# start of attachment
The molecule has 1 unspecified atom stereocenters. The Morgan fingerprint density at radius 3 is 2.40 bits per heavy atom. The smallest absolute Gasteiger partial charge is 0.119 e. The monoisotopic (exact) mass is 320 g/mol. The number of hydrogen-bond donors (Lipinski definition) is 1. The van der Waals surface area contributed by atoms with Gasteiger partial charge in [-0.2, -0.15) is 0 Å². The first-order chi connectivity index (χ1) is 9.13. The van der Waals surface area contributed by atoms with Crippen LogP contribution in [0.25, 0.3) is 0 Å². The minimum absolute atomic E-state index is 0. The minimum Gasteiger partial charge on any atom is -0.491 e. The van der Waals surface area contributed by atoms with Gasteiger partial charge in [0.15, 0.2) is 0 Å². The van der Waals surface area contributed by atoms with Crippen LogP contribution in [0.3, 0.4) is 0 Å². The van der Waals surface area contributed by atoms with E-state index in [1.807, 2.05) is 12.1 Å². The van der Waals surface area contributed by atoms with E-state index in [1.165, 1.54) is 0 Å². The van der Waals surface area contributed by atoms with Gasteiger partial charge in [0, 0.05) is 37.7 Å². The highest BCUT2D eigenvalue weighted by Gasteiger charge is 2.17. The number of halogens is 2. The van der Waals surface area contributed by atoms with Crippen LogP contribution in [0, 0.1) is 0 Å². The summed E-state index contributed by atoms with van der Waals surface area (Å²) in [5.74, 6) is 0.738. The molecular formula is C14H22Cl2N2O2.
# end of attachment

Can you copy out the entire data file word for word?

The molecule has 1 unspecified atom stereocenters. The Morgan fingerprint density at radius 3 is 2.40 bits per heavy atom. The smallest absolute Gasteiger partial charge is 0.119 e. The monoisotopic (exact) mass is 320 g/mol. The number of hydrogen-bond donors (Lipinski definition) is 1. The van der Waals surface area contributed by atoms with Gasteiger partial charge in [-0.2, -0.15) is 0 Å². The first-order chi connectivity index (χ1) is 9.13. The van der Waals surface area contributed by atoms with Crippen LogP contribution in [0.25, 0.3) is 0 Å². The minimum absolute atomic E-state index is 0. The minimum Gasteiger partial charge on any atom is -0.491 e. The van der Waals surface area contributed by atoms with Gasteiger partial charge in [0.15, 0.2) is 0 Å². The van der Waals surface area contributed by atoms with Crippen LogP contribution in [0.3, 0.4) is 0 Å². The van der Waals surface area contributed by atoms with E-state index in [1.807, 2.05) is 12.1 Å². The van der Waals surface area contributed by atoms with E-state index in [1.165, 1.54) is 0 Å². The van der Waals surface area contributed by atoms with Gasteiger partial charge in [0, 0.05) is 37.7 Å². The highest BCUT2D eigenvalue weighted by Gasteiger charge is 2.17. The number of halogens is 2. The van der Waals surface area contributed by atoms with Crippen LogP contribution in [0, 0.1) is 0 Å². The summed E-state index contributed by atoms with van der Waals surface area (Å²) in [5.74, 6) is 0.738. The molecular formula is C14H22Cl2N2O2.